Everyone collided one fateful day in 1993. Beatriz (Liseth Delgado) and Lizeth (Karen Osorio) left school and cheered up sad little Mateo (Sebastián Carreño) before a speeding car passed and crashed a few feet away. Engulfed in flames, the driver (Carlos Fernando Pérez) screamed as he fought to escape the wreckage. The teens ran to the burning man to suppress the fire with their jackets, saving him until an ambulance could arrive. It was a harrowing moment captured on a roll of film inside Beatriz’s camera—one shot even immortalizing the victim’s daughter Florencia as the two of them rode away. Why Beatriz (played as an adult by co-writer Carolina Mosquera) suddenly remembers that day twenty years later is yet unknown, but she cannot shake it.
Is it because Lizeth (Nathalia Franco Rodríguez as an adult) is visiting soon? Did Beatriz just discover Mateo’s fate even though we won’t until the very end of the film? Maybe it’s something deeper like a sinking suspicion of who Cota is (regardless of literally having no idea) ignited by the misogyny she endures at work as an engineer with male subordinates? Co-writer and director Alfonso Acosta doesn’t seem to be worried about it, so we decide we won’t worry either as Rage progresses through its confusing time shifts and incomplete context (a combination of intentionally holding information back, cropping certain frames to mask what we obviously see is supposed to be important to a reaction, and introducing characters with unearned familiarity). We’ll hope the ride is enough.
Some will probably say it is, since the film is undeniably stylish with great production value, attractive cinematography, and an effective score. Add solid acting with a very good central performance by Mosquera and there’s little to dislike on the level of craft, besides the narrative that has brought them all together. It’s not even that the plot is bad. The notion of Beatriz discovering the man she saved may have harmed a lot of people in the years that followed is a captivating premise with which to send her on a mission to make things right. Our journey to figuring out that’s what’s happening is so convoluted, however, that things don’t galvanize until we’ve already questioned ourselves about why we haven’t left the theater.
The reason is simple: Beatriz doesn’t know that’s why she can’t let this go. Half the film is predicated on curiosity alone without ever really learning who she is to continue pushing forward once her investigation bears complicated, violent fruit. First, it’s a grown-up Florencia (Katheryn Guzmán Flor) lying about Cota being dead and telling her to leave her alone before a quick about-face sees her suddenly interested in discovering where her father is now too. Then it’s the shady Rogelio (Camilo Jimenez Varon) telling Beatriz he knows where he is before threatening her with harm. Add a young thief (Camila Jurado’s Magdalena), a lovelorn friend (Luis Fernando Velasco’s Pablo), and random glimpses into the past for clarity and it becomes way too much.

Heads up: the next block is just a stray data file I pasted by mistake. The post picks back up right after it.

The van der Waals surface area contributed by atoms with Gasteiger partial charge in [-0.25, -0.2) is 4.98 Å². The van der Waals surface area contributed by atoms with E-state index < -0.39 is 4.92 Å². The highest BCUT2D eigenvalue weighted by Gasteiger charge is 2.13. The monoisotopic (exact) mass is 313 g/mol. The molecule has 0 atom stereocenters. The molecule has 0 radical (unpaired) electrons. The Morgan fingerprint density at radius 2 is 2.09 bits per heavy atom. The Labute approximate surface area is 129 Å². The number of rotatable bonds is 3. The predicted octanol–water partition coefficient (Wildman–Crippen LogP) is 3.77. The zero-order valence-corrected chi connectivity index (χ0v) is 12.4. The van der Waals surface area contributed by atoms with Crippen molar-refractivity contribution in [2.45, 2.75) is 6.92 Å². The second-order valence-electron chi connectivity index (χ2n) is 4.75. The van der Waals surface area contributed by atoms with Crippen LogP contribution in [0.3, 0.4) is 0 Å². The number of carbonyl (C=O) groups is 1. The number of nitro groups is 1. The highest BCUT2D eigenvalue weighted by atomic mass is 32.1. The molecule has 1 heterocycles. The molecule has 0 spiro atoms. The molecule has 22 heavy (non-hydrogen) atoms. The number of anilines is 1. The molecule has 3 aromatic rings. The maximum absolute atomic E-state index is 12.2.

I can only describe it as a season worth of material compressed into a 100-minute package that leaves out the details we need to stand by Beatriz’s side. We learn nothing about the twenty years that have passed beyond tiny bits like her engineering job (which she quits as soon as we find out) or her grandmother’s floral business (which we only see her working as a teen once before giving it away as an adult). Acosta and Mosquera seem to believe that knowing Beatriz is a “good” person is enough to ignore the ocean of what we don’t. While it is for the last thirty minutes of her character having intent, it’s not for the first seventy. It’s just happenstance until then—the confounding kind, not mysterious.
Thankfully the destination proves worthwhile regardless. The payoff can’t single-handedly erase the script issues that came before it, but finding purpose in the eleventh hour did at least stop me from thinking I had wasted my time. Conveniences still abound (Beatriz very carefully refuses drinks from strange men with what appears to be a healthy dose of mistrust before taking up the worst person she could on his offer later), but you can look beyond them to enjoy the result. Some parts might have made more sense too if Acosta didn’t feel the need to always chop sequences up to reveal what’s missing in the future, but I can’t deny how doing so positively affected the pacing and propulsion of the whole. Aesthetics are always trumping coherence.
Your overall enjoyment is thus reliant upon those aesthetics holding your attention. I found the characters too intriguing to not want to know more, and not learning much kept me at too far a distance to engage with what was occurring. I merely consumed it instead. With no room to anticipate or emotionally invest, I became a bystander processing every new revelation as though entries on a checklist—forgetting them as we moved to the next. Do some of them connect? Sure. At a certain point, however, figuring out how did become a waste a time. Because, in the end, the only thing that matters is whether Beatriz stops the man she unwittingly unleashed. The rest is just noise.
Rage is playing at the Buffalo International Film Festival.